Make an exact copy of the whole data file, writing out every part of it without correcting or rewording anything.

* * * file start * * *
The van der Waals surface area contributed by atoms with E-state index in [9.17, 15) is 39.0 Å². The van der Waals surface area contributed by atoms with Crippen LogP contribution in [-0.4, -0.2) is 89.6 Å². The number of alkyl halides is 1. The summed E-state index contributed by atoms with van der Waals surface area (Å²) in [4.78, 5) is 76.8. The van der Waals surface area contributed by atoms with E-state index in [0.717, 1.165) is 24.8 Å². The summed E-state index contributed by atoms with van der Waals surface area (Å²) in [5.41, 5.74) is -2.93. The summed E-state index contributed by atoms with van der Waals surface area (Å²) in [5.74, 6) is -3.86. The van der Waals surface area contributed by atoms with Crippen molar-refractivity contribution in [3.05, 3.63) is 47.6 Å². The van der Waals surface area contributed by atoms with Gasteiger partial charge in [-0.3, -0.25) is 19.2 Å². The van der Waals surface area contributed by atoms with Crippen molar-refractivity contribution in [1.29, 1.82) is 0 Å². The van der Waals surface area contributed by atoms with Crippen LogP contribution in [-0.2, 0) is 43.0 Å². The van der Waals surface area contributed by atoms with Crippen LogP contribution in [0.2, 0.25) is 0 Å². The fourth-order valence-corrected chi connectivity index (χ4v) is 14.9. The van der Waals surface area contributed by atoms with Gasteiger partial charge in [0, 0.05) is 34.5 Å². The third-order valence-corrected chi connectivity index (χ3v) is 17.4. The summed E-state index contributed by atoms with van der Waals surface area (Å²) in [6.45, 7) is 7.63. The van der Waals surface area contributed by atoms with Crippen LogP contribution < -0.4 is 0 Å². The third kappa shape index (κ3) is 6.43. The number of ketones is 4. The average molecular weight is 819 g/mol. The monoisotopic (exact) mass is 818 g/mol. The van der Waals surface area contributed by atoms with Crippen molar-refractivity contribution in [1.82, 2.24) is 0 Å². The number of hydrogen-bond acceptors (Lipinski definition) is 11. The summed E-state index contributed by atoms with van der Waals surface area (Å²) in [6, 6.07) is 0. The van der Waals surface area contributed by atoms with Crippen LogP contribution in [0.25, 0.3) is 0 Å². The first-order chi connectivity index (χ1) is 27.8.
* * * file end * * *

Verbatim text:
The van der Waals surface area contributed by atoms with E-state index in [9.17, 15) is 39.0 Å². The van der Waals surface area contributed by atoms with Crippen LogP contribution in [-0.4, -0.2) is 89.6 Å². The number of alkyl halides is 1. The summed E-state index contributed by atoms with van der Waals surface area (Å²) in [4.78, 5) is 76.8. The van der Waals surface area contributed by atoms with E-state index in [0.717, 1.165) is 24.8 Å². The summed E-state index contributed by atoms with van der Waals surface area (Å²) in [5.41, 5.74) is -2.93. The summed E-state index contributed by atoms with van der Waals surface area (Å²) in [5.74, 6) is -3.86. The van der Waals surface area contributed by atoms with Crippen molar-refractivity contribution in [3.05, 3.63) is 47.6 Å². The van der Waals surface area contributed by atoms with Gasteiger partial charge in [-0.3, -0.25) is 19.2 Å². The van der Waals surface area contributed by atoms with Crippen molar-refractivity contribution in [1.29, 1.82) is 0 Å². The van der Waals surface area contributed by atoms with Crippen LogP contribution in [-0.2, 0) is 43.0 Å². The van der Waals surface area contributed by atoms with Crippen LogP contribution in [0.2, 0.25) is 0 Å². The fourth-order valence-corrected chi connectivity index (χ4v) is 14.9. The van der Waals surface area contributed by atoms with Gasteiger partial charge in [0, 0.05) is 34.5 Å². The third-order valence-corrected chi connectivity index (χ3v) is 17.4. The summed E-state index contributed by atoms with van der Waals surface area (Å²) in [6.45, 7) is 7.63. The van der Waals surface area contributed by atoms with Crippen LogP contribution < -0.4 is 0 Å². The third kappa shape index (κ3) is 6.43. The number of ketones is 4. The average molecular weight is 819 g/mol. The monoisotopic (exact) mass is 818 g/mol. The van der Waals surface area contributed by atoms with Crippen molar-refractivity contribution in [1.82, 2.24) is 0 Å². The number of hydrogen-bond acceptors (Lipinski definition) is 11. The summed E-state index contributed by atoms with van der Waals surface area (Å²) in [6, 6.07) is 0. The van der Waals surface area contributed by atoms with Crippen LogP contribution in [0.25, 0.3) is 0 Å². The first-order chi connectivity index (χ1) is 27.8.